“Let’s talk about what is really important for this industry to change for the better and that is overall better working conditions and ways to get all vfx artists involved, not just one company.”

      100% agree. However, it has to be company by company. You can educate the artists as a whole, but each workforce has to stand and demand to be unionized. That’s the law. However, achieve the former and it could be possible to effect the latter instantaneously across the city.

      Certainly a bit of a stretch, but that’s a goal I wouldn’t mind working on.

      - Steve K
      Organizer – IATSE Local 839

      • Dave G

        I will always vote against having a union where I work.
        As Thomas Sowell says, the minimum wage is always zero.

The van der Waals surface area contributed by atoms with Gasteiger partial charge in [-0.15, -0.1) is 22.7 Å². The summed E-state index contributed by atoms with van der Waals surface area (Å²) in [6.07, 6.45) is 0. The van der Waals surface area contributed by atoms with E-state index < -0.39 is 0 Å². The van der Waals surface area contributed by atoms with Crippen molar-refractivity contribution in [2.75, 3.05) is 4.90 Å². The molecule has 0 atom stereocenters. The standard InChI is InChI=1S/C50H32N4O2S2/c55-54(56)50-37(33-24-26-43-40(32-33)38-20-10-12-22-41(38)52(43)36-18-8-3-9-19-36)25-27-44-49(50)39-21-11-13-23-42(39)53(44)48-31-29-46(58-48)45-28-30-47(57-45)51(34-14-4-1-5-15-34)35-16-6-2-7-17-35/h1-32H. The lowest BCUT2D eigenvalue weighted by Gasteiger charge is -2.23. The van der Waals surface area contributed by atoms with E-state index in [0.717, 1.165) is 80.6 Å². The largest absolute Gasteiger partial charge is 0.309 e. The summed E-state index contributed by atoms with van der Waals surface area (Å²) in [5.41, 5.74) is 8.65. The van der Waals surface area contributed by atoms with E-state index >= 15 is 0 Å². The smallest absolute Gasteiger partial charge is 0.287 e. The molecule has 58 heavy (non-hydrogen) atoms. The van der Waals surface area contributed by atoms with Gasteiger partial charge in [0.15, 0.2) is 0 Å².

Unions are so last-century.
        http://www.nationalreview.com/articles/261536/union-myths-thomas-sowell

        “The most famous labor union leader, the legendary John L. Lewis, head of the United Mine Workers from 1920 to 1960, secured rising wages and job benefits for the coal miners, far beyond what they could have gotten out of a free market based on supply and demand.

        But there is no free lunch.

        An economist at the University of Chicago called John L. Lewis “the world’s greatest oil salesman.”

        His strikes that interrupted the supply of coal, as well as the resulting wage increases that raised its price, caused many individuals and businesses to switch from using coal to using oil, leading to reduced employment of coal miners. The higher wage rates also led coal companies to replace many miners with machines.